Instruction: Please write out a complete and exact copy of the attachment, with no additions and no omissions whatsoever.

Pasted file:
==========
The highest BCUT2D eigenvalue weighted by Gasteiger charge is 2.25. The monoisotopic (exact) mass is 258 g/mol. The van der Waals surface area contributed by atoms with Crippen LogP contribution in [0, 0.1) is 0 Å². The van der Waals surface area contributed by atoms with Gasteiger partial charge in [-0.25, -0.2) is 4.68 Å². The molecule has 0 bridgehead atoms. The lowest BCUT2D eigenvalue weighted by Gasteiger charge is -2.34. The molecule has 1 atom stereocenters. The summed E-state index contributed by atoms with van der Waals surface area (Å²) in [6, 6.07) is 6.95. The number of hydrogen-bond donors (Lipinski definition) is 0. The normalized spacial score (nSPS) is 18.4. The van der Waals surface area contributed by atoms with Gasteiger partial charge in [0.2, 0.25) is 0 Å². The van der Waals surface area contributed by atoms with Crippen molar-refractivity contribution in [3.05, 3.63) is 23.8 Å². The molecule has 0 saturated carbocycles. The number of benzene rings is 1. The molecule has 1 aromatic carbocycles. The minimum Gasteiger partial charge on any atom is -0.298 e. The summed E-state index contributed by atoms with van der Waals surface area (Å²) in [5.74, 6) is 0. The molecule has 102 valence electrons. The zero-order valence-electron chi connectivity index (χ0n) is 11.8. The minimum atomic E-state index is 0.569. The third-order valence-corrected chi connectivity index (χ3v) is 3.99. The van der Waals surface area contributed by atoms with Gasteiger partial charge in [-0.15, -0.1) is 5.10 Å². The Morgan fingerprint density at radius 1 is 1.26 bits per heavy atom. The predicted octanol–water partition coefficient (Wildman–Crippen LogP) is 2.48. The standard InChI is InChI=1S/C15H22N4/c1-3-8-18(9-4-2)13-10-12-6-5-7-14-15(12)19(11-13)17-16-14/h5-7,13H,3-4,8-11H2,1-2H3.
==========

The highest BCUT2D eigenvalue weighted by Gasteiger charge is 2.25. The monoisotopic (exact) mass is 258 g/mol. The van der Waals surface area contributed by atoms with Crippen LogP contribution in [0, 0.1) is 0 Å². The van der Waals surface area contributed by atoms with Gasteiger partial charge in [-0.25, -0.2) is 4.68 Å². The molecule has 0 bridgehead atoms. The lowest BCUT2D eigenvalue weighted by Gasteiger charge is -2.34. The molecule has 1 atom stereocenters. The summed E-state index contributed by atoms with van der Waals surface area (Å²) in [6, 6.07) is 6.95. The number of hydrogen-bond donors (Lipinski definition) is 0. The normalized spacial score (nSPS) is 18.4. The van der Waals surface area contributed by atoms with Gasteiger partial charge in [0.2, 0.25) is 0 Å². The van der Waals surface area contributed by atoms with Crippen molar-refractivity contribution in [3.05, 3.63) is 23.8 Å². The molecule has 0 saturated carbocycles. The number of benzene rings is 1. The molecule has 1 aromatic carbocycles. The minimum Gasteiger partial charge on any atom is -0.298 e. The summed E-state index contributed by atoms with van der Waals surface area (Å²) in [5.74, 6) is 0. The molecule has 102 valence electrons. The zero-order valence-electron chi connectivity index (χ0n) is 11.8. The minimum atomic E-state index is 0.569. The third-order valence-corrected chi connectivity index (χ3v) is 3.99. The van der Waals surface area contributed by atoms with Gasteiger partial charge in [-0.15, -0.1) is 5.10 Å². The Morgan fingerprint density at radius 1 is 1.26 bits per heavy atom. The predicted octanol–water partition coefficient (Wildman–Crippen LogP) is 2.48. The standard InChI is InChI=1S/C15H22N4/c1-3-8-18(9-4-2)13-10-12-6-5-7-14-15(12)19(11-13)17-16-14/h5-7,13H,3-4,8-11H2,1-2H3.